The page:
Tuesday, August 29, 2006

Update on Stuff

A friend recently wrote to me: "Your blog seems to have become a site for book reviews rather than detailing the everyday life of Joel Swagman. Sure, I know which books to read and which ones to avoid but the voyeurism factor has dropped significantly."

I can't claim I haven't been blogging much, but obviously the focus of this blog has been changing. Well, what can I say? Now that I'm back in the US, I'm running out of interesting stories in my everyday life.

.....Then again, some of the stuff I blogged about whilst in Japan wasn't all that interesting. Like just writing down conversations from a BBQ, or a night in a video arcade. Or several other posts I could probably mention. If I chose to write down every night out or every conversation like I did in Japan, I could probably come up with just as much material back here.

But I don't feel the need to. Part of it is now that I'm back in the US and speak English all the time I don't feel as much of a need to seek avenues of self expression as I did in Japan. And also since I don't have free time to kill at work on this blog, I no longer blog as a way to kill time. Now I only blog when I feel like I have something to say.
(By the way, blogging just to kill time at work explains several posts over the past couple years. I'm thinking especially of that series on past Chimes articles, but several other posts apply.)

If it weren't for the book reviews, I guess this blog would have been very bare the past few months. The book review project has admittedly taken over the blog a bit. I didn't expect that when I started this. Who knew I read so much?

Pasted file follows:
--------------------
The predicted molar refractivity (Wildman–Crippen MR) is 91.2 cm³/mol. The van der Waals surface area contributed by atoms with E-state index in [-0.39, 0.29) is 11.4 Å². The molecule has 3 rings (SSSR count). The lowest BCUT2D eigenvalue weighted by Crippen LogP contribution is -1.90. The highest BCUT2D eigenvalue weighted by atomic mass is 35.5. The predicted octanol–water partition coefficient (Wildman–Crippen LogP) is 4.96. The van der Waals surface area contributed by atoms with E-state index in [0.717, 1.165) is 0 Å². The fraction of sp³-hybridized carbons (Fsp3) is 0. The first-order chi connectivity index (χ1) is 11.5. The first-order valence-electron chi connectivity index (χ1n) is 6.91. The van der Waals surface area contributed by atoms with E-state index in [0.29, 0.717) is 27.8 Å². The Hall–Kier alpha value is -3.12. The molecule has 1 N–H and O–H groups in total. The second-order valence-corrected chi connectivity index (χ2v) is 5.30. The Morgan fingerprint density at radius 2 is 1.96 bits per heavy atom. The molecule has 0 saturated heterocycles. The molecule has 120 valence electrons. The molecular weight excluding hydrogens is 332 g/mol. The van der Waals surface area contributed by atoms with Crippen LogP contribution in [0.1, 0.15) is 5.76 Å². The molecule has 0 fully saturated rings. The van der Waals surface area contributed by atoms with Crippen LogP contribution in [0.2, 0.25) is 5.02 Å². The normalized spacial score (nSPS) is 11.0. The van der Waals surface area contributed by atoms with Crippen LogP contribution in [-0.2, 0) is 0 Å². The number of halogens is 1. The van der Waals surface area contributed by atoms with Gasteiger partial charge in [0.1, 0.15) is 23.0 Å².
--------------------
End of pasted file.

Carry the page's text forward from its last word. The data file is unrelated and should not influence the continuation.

Although I didn't anticipate so many book reviews, I do like the idea of this project. When you read something the information is only going one way, so its nice to have a feeling of interaction with the book. Plus, when you are reading a book, you tend to want to talk about it with other people. And usually other people couldn't care less. So having this alternative outlet is a good way of saving the people around me from having to hear me talk all the time about what I'm reading at the moment.
(I should also mention that I originally got the idea from Phil and Peter, who announced similar projects on their blogs, although I didn't give them their full credit when I first started).

So, other than books, what has been going on lately? Well, I've enjoyed getting in touch with a lot of you. Getting together for coffee isn't the kind of thing that makes a good blog entry, but in the last month I've really enjoyed hanging out with Brett and Sarah, Phil, Bork, Peter (and meeting his lovely wife. Congratulations Peter) Dean, Guam, Tex Bruiny, my brother and his family, and even those of you without blogs.

Speaking of which, my Brother and his family were just up last week. Damn good to see them again. I don't have any exciting stories, and besides my sister already covered it on her blog (briefly here, and then in more detail here. I can only hope someone was in good shape to make that drive home after all the imbibing of spirits).